This is Storytelling: ‘Targeted Chaos’ by Andrew Keher
Only the top 4% of submissions became Reportage Story Awards in Collection One, and we’re thrilled to have one of the winners – the brilliant Andrew Keher – take us behind the scenes of his award. Reportage Story Awards are given to the very best series of images (between 15 – 20) from a single wedding, and represent the pinnacle of storytelling and consistently excellent coverage.
Andrew’s insights are invaluable here, including great tips on getting really close with a 24mm, finding his own style, embracing the ‘targeted chaos’ of weddings, overcoming the challenges of low light, and much more…thanks, Andrew!
When I first started photographing weddings I used to agonise over the shots I thought the couple would like, making endless check lists, looking at previous weddings at the same venue and feeling great pressure to recreate other people’s work. I’m not sure when the penny dropped (being honest, it’s still dropping), but when it did – I realised the images I REALLY loved didn’t pop up on any of my carefully prepared lists. I left the lists at home just to see what would happen. I started to find my groove.
I’m starting to have serious fun at my weddings, and I don’t mean cheesy bridal party nonsense. It’s the thrill of the hunt, stalking the guests before attacking as a scene unfolds, to “shoot the sh*t” out of a moment. It wasn’t spraying & praying, it was targeted chaos!
Chloe & Stu’s wedding was a fast-paced affair. I firmly believe a more methodical and rational photographer would have melted into a puddle of tears and molten plastic as the chaos unfolded. I’m not saying I didn’t come close…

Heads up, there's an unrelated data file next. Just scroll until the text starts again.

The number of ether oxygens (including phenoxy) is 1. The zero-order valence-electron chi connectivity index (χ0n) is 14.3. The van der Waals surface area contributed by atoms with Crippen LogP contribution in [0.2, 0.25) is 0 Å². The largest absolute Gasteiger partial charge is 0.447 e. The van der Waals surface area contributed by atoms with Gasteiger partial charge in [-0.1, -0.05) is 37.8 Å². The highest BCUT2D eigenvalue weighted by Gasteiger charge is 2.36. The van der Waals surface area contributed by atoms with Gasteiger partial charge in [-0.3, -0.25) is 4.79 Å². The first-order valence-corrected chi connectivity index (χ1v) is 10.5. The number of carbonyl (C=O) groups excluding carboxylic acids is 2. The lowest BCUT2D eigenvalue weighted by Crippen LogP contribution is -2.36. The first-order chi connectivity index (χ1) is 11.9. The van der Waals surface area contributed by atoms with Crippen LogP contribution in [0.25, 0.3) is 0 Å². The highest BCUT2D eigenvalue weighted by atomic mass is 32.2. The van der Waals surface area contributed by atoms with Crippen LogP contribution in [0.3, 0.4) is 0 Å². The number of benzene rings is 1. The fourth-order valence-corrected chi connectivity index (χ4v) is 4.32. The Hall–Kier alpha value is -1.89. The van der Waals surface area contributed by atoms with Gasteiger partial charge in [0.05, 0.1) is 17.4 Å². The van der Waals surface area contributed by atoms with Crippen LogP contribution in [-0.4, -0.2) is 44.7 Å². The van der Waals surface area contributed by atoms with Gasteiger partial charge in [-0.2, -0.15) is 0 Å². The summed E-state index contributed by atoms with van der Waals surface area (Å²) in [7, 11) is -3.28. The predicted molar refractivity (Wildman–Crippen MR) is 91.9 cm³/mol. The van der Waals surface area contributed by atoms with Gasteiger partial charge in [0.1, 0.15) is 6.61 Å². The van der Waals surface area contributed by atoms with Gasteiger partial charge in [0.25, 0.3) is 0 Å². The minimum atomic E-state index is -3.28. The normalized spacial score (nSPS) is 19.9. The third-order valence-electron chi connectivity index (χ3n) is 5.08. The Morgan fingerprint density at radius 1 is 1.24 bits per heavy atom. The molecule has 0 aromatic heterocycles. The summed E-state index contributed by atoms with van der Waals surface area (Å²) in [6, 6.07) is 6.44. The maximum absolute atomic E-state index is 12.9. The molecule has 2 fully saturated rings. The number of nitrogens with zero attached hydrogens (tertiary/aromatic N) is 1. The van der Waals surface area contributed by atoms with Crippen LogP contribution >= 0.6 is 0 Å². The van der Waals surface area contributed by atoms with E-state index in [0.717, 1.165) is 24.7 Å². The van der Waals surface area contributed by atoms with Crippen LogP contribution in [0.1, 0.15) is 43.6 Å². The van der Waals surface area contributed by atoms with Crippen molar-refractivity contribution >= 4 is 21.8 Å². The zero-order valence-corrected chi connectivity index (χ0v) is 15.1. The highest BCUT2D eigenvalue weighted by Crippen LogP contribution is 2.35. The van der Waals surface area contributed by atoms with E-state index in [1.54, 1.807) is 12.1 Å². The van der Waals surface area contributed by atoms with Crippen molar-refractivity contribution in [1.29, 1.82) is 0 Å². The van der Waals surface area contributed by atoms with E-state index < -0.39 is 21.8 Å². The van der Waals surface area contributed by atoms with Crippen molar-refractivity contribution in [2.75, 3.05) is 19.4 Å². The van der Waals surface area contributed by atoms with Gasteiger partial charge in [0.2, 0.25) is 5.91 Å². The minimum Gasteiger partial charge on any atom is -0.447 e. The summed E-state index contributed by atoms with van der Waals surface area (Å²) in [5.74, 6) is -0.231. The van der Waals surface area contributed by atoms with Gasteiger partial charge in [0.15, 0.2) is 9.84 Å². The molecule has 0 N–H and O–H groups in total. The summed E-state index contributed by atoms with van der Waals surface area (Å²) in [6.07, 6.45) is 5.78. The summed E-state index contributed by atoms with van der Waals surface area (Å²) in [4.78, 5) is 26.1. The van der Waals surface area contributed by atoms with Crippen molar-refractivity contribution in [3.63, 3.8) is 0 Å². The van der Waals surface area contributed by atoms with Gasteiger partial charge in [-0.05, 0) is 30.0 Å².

On the morning of Chloe & Stu’s Cheshire wedding, the bride gave me a job description both elating & terrifying: “Just do your thing!”
There were a few challenges to overcome on the day; the hotel room for bridal preparation was luxurious but very dark. The church was incredibly beautiful, but dark. The reception marquee was huge, lavishly decorated, and (you guessed it) dark. Did I mention the dark?
The shot of Chloe putting on her dress is one I’m really happy with. The light wasn’t showing up every detail and the bridesmaids were little more than shadow, but just that tiny bit being revealed is what makes the image sing.
You can see a similar thought process with the shot of Chloe touching Stu in the church; the ISO was pushed to around 10,000 at 1/60 of a second; no point trying to capture “well lit” images – it became an exercise in searching for those tiny bits of sunlight creeping in from the medieval windows above the congregation. Being stuck in one place meant becoming a contortionist to find a decent angle.
The wedding then moved to a huge marquee in a field outside of Knutsford; one of my favourite images from the day was Chloe tossing the bouquet to her flowergirl as she’s crossing the field. I don’t know if it’s the random trampoline in the background, Stu nonchalantly drinking his champagne, or just the utterly blasé look on Chloe’s face as she chucks her expensive flowers over the fence; it works for me!
The mud & rain eventually forced everyone inside and it was elbow-to-elbow under the canvas; here I swapped to a 24mm lens and got right into the action. I find people don’t notice or care how close you get as long as you don’t linger; get in, shoot quickly, then move away to a new target. It’s a great technique for getting past the natural apprehension of guests when they’re faced with a large camera. You can see how “messy” some of shots are – I’m not massively bothered by people being cut off at the edge of the frame or random hands and faces flying in from every direction. For me, this adds to the texture of the shot and really gives that sense of ‘being there’, that targeted chaos I’m always striving for.
THE END Thanks for reading?!?! I never know how to finish anything.
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